Evidence of capacity squeeze as NCA freighter audit continues

A Nippon Cargo 747-400F taking flight

Nippon Cargo Airlines’ (NCA) fleet of eleven 747Fs has now been grounded for more than a week as government authorities continue to audit the carrier’s maintenance records. With the sudden loss of capacity ex-Asia, forwarders and shippers active in the market are starting to feel the capacity squeeze, particularly as it translates into higher rates.

A regional executive at the Shanghai branch office of a major forwarder told Air Cargo World that forwarders possessing capacity arrangements with multiple carriers were less-impacted than others. Still, with three scheduled trans-Pacific flights no longer calling to Shanghai Pudong International Airport (PVG),  the overall impact on a market like Shanghai is quite significant, particularly as demand remains robust.

The grounding of NCA’s fleet comes at a time when some U.S.-based shippers are reportedly rushing to fortify inventories of Chinese goods ahead of new duties scheduled to be waged as part of the Trump Administration’s trade war with China.  As capacity tightens, rates are starting to rise accordingly. On some routes ex-Shanghai, rates have already jumped by US$0.80 to $1 per kilogram, and there are signs that further increases are coming.

Not all were taken by surprise with NCA’s decision to ground its fleet, some forwarders saw the writing on the wall well in advance. Chris Connell vice president of perishables North America, Commodity Forwarders, told Air Cargo World,  “Their issue was building up to this point.” As a result, Commodity forwarders had already decreased its reliance on NCA.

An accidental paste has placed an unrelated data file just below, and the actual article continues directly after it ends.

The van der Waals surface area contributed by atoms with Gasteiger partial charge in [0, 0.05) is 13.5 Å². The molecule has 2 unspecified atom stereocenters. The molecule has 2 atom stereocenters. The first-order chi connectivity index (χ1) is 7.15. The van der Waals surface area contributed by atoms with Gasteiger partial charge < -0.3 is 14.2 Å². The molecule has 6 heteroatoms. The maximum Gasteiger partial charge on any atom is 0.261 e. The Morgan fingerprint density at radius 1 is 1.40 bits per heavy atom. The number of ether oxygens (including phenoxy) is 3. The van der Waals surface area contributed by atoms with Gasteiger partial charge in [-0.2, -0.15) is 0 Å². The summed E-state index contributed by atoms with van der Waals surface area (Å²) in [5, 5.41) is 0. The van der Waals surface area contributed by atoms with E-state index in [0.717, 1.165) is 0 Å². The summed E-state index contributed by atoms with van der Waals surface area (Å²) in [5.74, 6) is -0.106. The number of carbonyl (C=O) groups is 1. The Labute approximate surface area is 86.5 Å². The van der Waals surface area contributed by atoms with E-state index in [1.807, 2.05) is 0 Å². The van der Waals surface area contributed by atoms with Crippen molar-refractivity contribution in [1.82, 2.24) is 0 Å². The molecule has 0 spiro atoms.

Regarding capacity between North America and Asia, Connel said, “there is plenty” of space on passenger aircraft for more perishable items and smaller consignments. When it comes to oversized or larger shipments, however, belly space is not a suitable option due to size constraints, and forwarders must find full-freighters to move the goods.

Despite the nuisance, Connel added that the timing could certainly have been worse. “This time of year is less of an issue versus the end or start of a year.”  Connel added, “At the end of the day, if this pause helps NCA find its feet, this does have a middle term positive.”

In NCA’s last statement, it said that it would be “at least more than another week” before the industry could expect its fleet to return to its current schedule, meaning it’s safe to assume that operations won’t restart until early July.

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